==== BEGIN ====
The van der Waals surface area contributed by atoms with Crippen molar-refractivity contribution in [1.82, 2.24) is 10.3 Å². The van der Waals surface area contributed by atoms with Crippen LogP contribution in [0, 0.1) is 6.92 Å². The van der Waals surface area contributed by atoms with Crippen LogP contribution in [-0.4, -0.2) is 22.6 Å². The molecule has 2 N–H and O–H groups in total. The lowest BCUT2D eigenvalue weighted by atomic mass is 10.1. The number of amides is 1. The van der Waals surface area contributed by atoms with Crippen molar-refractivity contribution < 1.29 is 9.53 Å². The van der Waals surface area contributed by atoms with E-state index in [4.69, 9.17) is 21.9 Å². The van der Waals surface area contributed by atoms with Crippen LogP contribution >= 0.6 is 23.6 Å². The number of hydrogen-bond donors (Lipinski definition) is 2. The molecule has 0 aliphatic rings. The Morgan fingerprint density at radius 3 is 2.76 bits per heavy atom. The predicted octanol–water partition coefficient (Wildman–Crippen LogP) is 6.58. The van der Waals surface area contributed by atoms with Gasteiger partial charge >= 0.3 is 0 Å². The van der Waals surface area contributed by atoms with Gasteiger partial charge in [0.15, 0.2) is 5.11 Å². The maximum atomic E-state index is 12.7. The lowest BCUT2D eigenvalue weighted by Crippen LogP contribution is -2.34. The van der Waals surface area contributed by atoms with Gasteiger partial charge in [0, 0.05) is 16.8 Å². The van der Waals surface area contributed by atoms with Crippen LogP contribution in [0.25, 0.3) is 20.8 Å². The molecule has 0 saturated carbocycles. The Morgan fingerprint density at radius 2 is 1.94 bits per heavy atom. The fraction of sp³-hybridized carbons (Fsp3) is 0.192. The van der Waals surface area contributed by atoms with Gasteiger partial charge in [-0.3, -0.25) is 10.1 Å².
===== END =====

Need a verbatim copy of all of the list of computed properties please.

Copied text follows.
The van der Waals surface area contributed by atoms with Crippen molar-refractivity contribution in [1.82, 2.24) is 10.3 Å². The van der Waals surface area contributed by atoms with Crippen LogP contribution in [0, 0.1) is 6.92 Å². The van der Waals surface area contributed by atoms with Crippen LogP contribution in [-0.4, -0.2) is 22.6 Å². The molecule has 2 N–H and O–H groups in total. The lowest BCUT2D eigenvalue weighted by atomic mass is 10.1. The number of amides is 1. The van der Waals surface area contributed by atoms with Crippen molar-refractivity contribution < 1.29 is 9.53 Å². The van der Waals surface area contributed by atoms with E-state index in [4.69, 9.17) is 21.9 Å². The van der Waals surface area contributed by atoms with Crippen LogP contribution >= 0.6 is 23.6 Å². The number of hydrogen-bond donors (Lipinski definition) is 2. The molecule has 0 aliphatic rings. The Morgan fingerprint density at radius 3 is 2.76 bits per heavy atom. The predicted octanol–water partition coefficient (Wildman–Crippen LogP) is 6.58. The van der Waals surface area contributed by atoms with Gasteiger partial charge >= 0.3 is 0 Å². The van der Waals surface area contributed by atoms with Gasteiger partial charge in [0.15, 0.2) is 5.11 Å². The maximum atomic E-state index is 12.7. The lowest BCUT2D eigenvalue weighted by Crippen LogP contribution is -2.34. The van der Waals surface area contributed by atoms with Gasteiger partial charge in [0, 0.05) is 16.8 Å². The van der Waals surface area contributed by atoms with Crippen LogP contribution in [0.25, 0.3) is 20.8 Å². The molecule has 0 saturated carbocycles. The Morgan fingerprint density at radius 2 is 1.94 bits per heavy atom. The fraction of sp³-hybridized carbons (Fsp3) is 0.192. The van der Waals surface area contributed by atoms with Gasteiger partial charge in [-0.3, -0.25) is 10.1 Å².